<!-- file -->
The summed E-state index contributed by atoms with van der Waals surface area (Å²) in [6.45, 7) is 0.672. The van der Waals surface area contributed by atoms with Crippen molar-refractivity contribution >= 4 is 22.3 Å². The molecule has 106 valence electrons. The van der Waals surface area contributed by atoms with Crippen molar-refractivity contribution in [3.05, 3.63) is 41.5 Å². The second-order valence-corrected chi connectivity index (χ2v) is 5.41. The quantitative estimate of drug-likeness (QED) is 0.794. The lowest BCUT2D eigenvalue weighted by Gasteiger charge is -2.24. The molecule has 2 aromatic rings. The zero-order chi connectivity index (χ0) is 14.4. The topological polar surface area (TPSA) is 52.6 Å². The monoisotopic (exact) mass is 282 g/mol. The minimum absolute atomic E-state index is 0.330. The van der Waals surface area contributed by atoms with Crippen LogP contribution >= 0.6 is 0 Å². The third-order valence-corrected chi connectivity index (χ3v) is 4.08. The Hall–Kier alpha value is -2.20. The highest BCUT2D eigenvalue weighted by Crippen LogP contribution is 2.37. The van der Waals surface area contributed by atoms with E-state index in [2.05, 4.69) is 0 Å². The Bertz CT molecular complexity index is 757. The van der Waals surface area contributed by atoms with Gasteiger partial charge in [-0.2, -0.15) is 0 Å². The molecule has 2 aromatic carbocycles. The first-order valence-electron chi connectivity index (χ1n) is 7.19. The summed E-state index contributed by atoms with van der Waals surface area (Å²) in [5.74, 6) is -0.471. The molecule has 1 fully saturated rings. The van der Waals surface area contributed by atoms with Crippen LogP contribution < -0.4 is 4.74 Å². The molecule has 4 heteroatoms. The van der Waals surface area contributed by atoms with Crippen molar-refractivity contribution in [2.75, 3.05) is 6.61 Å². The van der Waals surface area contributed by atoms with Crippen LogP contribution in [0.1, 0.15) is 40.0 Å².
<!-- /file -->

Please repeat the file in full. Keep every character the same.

The summed E-state index contributed by atoms with van der Waals surface area (Å²) in [6.45, 7) is 0.672. The van der Waals surface area contributed by atoms with Crippen molar-refractivity contribution >= 4 is 22.3 Å². The molecule has 106 valence electrons. The van der Waals surface area contributed by atoms with Crippen molar-refractivity contribution in [3.05, 3.63) is 41.5 Å². The second-order valence-corrected chi connectivity index (χ2v) is 5.41. The quantitative estimate of drug-likeness (QED) is 0.794. The lowest BCUT2D eigenvalue weighted by Gasteiger charge is -2.24. The molecule has 2 aromatic rings. The zero-order chi connectivity index (χ0) is 14.4. The topological polar surface area (TPSA) is 52.6 Å². The monoisotopic (exact) mass is 282 g/mol. The minimum absolute atomic E-state index is 0.330. The van der Waals surface area contributed by atoms with Crippen LogP contribution >= 0.6 is 0 Å². The third-order valence-corrected chi connectivity index (χ3v) is 4.08. The Hall–Kier alpha value is -2.20. The highest BCUT2D eigenvalue weighted by Crippen LogP contribution is 2.37. The van der Waals surface area contributed by atoms with E-state index in [2.05, 4.69) is 0 Å². The Bertz CT molecular complexity index is 757. The van der Waals surface area contributed by atoms with Gasteiger partial charge in [-0.2, -0.15) is 0 Å². The molecule has 2 aromatic carbocycles. The first-order valence-electron chi connectivity index (χ1n) is 7.19. The summed E-state index contributed by atoms with van der Waals surface area (Å²) in [5.74, 6) is -0.471. The molecule has 1 fully saturated rings. The van der Waals surface area contributed by atoms with Crippen LogP contribution < -0.4 is 4.74 Å². The molecule has 4 heteroatoms. The van der Waals surface area contributed by atoms with Crippen molar-refractivity contribution in [2.75, 3.05) is 6.61 Å². The van der Waals surface area contributed by atoms with Crippen LogP contribution in [0.1, 0.15) is 40.0 Å².